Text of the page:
- How quickly should they be able to access that information?
- How many mailbox database copies are needed?
- How much storage is needed?
- How much larger will the system become?
- Is the system connected to any other applications?
- Will the firm use any third-party add-ons, and how do they affect performance?
It can prove challenging to make these determinations because estimates can vary dramatically. Some users receive a handful of messages daily, and others hundreds. The average message size also differs. Typically, companies work with text-based messages that are in the 50 kilobyte range, but firms that handle graphics or video files routinely move several megabytes of data over Exchange.
One way to determine an estimate is to examine message tracking logs. They outline how many messages are generated and the size. In addition, Microsoft provides a few tools to help enterprises with configuration issues. The Exchange Server Role Requirements Calculator helps companies size servers. The calculator determines if the user needs items, such as dedicated Client Access software, and evaluates factors, such as network performance. The Microsoft Exchange Server Jetstress 2013 Tool simulates Exchange disk I/O load on a server to verify the performance and stability of disk subsystems.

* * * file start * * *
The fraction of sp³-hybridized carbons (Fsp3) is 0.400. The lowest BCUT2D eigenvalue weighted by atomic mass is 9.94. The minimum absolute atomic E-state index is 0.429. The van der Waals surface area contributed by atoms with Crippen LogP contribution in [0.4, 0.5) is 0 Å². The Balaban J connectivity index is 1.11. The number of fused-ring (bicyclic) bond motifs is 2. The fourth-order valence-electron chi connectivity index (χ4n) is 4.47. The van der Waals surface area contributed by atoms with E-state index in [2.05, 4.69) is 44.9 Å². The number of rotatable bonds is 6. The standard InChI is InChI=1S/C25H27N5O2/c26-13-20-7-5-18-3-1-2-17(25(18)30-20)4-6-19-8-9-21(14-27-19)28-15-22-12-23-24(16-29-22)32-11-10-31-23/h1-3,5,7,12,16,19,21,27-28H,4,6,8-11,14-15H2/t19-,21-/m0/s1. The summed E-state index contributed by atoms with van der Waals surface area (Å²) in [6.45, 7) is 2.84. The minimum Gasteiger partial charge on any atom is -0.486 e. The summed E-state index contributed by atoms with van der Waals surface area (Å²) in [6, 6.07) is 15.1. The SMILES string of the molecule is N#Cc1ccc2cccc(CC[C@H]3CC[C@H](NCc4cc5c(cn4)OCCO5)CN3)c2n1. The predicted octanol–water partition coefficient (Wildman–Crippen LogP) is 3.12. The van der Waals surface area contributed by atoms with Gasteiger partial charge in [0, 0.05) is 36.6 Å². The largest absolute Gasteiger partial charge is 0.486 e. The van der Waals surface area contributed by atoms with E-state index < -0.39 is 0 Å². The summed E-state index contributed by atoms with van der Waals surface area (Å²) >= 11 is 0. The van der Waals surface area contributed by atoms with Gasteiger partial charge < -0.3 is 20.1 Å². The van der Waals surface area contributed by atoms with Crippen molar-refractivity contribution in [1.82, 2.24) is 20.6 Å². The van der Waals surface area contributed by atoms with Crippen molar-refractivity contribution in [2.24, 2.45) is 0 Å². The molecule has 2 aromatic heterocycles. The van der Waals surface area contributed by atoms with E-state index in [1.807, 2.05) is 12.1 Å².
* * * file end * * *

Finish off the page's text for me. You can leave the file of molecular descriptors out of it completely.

Microsoft also provides a tool to help companies ensure a viable Exchange Server setup. Despite some confusion with the name, the Office 365 Best Practices Analyzer for Exchange Server 2013 can be installed to test on-premises Exchange servers. The tool scans servers and identifies potential configuration items, such as database health, poison mailboxes and the results of mixed systems.
System costs are a major factor
Cost plays a big role in how businesses develop an Exchange Server setup. A distributed system introduces new expenses: System hardware -- server, storage, network equipment -- and personnel are replicated in at least one location. Typically, corporations run a backup system, which makes justifying two global data centers possible.